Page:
Most of the ancient structures are carved into the rock. One of the most beautiful and well-known is the Treasury. Such is its significance, it has been designated as one of the “New Seven Wonders of the World” by the New Open World Corporation and it is a UNESCO World Heritage Site. There is also the Monastery, the Roman theatre, the Royal Tombs and the High Place of Sacrifice.

Umm Qais is a town located on the ancient site of the ruined city of Gadara. It is on a promontory with magnificent views over the Yarmouk Valley, Lake Tiberias and the Golan Heights. It flourished in Roman times under Augustus and was home to many writers, artists and poets. It dates back possibly to the 7th century BC. There are still many sights to be enjoyed here including the remains of the Roman theatre, and there is a local museum with many relics. There are also the remains of a beautiful colonnaded street, a black basalt theatre, a church and a bath complex.

Al-Rabad Castle is an Islamic castle at Ajlun, in northern Jordan. It is a huge fortress built in 1184-1185AD to protect the country from the attacks of the Crusaders. Large parts of the castle still remain in tact and can be walked around and enjoyed. It has some excellent views of the surrounding landscape.

Shobak Castle is another relic of the Crusades. It is a short journey north of Petra. The castle has an impressive location, perched on the side of a mountain. It was well fortified with a huge gate and three walls encircling it. Unfortunately, despite its defenses it fell to Saladin just 75 years after it was built. Ancient inscriptions of later successors can be seen on the castle walls. It was once called ‘Krak de Montreal’ or ‘Mont Royal’ in honor of the king’s contribution to the construction. Near the gatehouse there is a spiral staircase leading down to a spring.

Jerash is considered one of the best preserved Roman cities. It was formally named Gerasa, and was built by the soldiers of Alexander the Great in the 4th century BC.

Jerash is famous for its ancient Roman architecture in ‘Oriental baroque’ style. The other buildings of note include Roman theatres, colonnaded streets, a triumphal arch, fountains, baths and the Oval Plaza. The most impressive monument is the Temple of Artemis, patron goddess of Jerash, which still dominates the town. During July and August there is a three-week Jerash Festival which celebrates with dance, music and drama in the ancient open-air venues.

Amman is the capital of Jordan and civilization can be traced back to 8500 BC here. It is also known for its Roman theatre and Museums. The Dead Sea Scrolls can be seen in the museum here. It is a city of contrasts with its modern architecture and communications.

About one and a half hours away is Umm al-Jimal, the ‘Black Gem of the Desert’. It is a rural town with old black basalt mansions and towers, some of which were three storeys high, and are still standing.

Al-Karak Castle dates back to the times of Salah-al-Din in the 12th century. It is at an elevation of 930m (3,051 feet) and overlooks the Dead Sea and the West Bank. Karak city is 140km south of Amman, on the king’s highway. It was built as an ancient Crusader stronghold with valleys on three sides.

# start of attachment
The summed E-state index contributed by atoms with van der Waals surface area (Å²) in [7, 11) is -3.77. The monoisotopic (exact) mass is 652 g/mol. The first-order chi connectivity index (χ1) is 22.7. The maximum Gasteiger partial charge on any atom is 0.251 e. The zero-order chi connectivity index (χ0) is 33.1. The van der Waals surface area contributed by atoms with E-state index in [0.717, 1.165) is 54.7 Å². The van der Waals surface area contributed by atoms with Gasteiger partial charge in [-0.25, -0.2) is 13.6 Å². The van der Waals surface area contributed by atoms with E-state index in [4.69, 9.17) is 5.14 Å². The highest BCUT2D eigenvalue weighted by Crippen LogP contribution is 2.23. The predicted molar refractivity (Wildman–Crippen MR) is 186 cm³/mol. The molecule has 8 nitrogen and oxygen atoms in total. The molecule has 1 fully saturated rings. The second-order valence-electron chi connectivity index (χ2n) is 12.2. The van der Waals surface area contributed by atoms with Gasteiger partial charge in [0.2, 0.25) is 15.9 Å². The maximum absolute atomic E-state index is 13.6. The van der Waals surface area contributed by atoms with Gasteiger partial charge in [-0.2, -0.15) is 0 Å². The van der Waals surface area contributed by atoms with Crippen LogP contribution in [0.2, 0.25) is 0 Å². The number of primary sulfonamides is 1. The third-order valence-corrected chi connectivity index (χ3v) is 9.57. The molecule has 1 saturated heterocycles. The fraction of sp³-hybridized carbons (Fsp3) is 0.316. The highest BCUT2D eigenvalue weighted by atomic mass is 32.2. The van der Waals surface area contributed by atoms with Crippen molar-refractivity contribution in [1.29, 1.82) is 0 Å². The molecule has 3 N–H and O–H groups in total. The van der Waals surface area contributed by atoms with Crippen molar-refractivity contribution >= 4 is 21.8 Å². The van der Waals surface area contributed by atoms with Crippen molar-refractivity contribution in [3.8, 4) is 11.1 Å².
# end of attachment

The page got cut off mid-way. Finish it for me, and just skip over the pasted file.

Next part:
It is still possible to see the fighting gallery overlooking the approach to the castle, and the huge arched halls on the north wall which were the living quarters and stables. The strong walls are strengthened with rectangular projecting towers, and the vaulted galleries are lit only by narrow slits.

Karak Archeological Museum has detailed exhibits of local history and archeology.

Madaba is worth visiting to see its mosaics; the Madaba Map; Mount Nebo from where Moses was said to view the Promised Land, and the River Jordan.

The Byzantine and Umayyad mosaics are very beautiful. The Madaba Mosaic Map is an index map of the region and is preserved in the floor of the Greek Orthodox Basilica of Saint George. It has two million tiles of colored stone, and shows the hills, valleys, villages and towns of the 6th century, and the Nile Delta. The mosaic map of Jerusalem also dates back to the 6th century and is labeled the ‘Holy City’. The first mosaics were discovered by chance during the construction of new buildings.

Qasir Amra, (Quseir Amra) is one of Jordan’s best preserved sights and is a UNESCO World Heritage Site. The interior walls and ceilings have well-preserved frescoes and two rooms have beautiful colored mosaic floors. The reception hall and hammam are both decorated with figurative murals. It was built in the 8th century as a fortress with a garrison and a residence of the Umayyad caliphs.
Other Places of Interest

The Dead Sea attracts many visitors. It is the lowest point on earth at 402m below sea level, and it continues to drop by one meter a year. It is popular resort for day trips and longer stays. The public beaches charge a small fee, and many hotels offer day passes that include the full use of the resort facilities.

The water of the Dead Sea is very salty, and is too salty even for marine inhabitation. It has very little rainfall and has a high rate of evaporation so it is actually shrinking. It is an ideal holiday resort as it has 330 days of sunshine per year, and the low altitude makes the sunlight weaker. Temperatures range from 86F (30C) in the spring to 104F (40C) in the summer.

Aqaba is a popular resort on the shores of the Gulf of Aqaba. It has numerous shopping centers, hotels and water sports.

Wadi Rum is a mountainous desert region. It is a popular destination for rock climbing and other activities.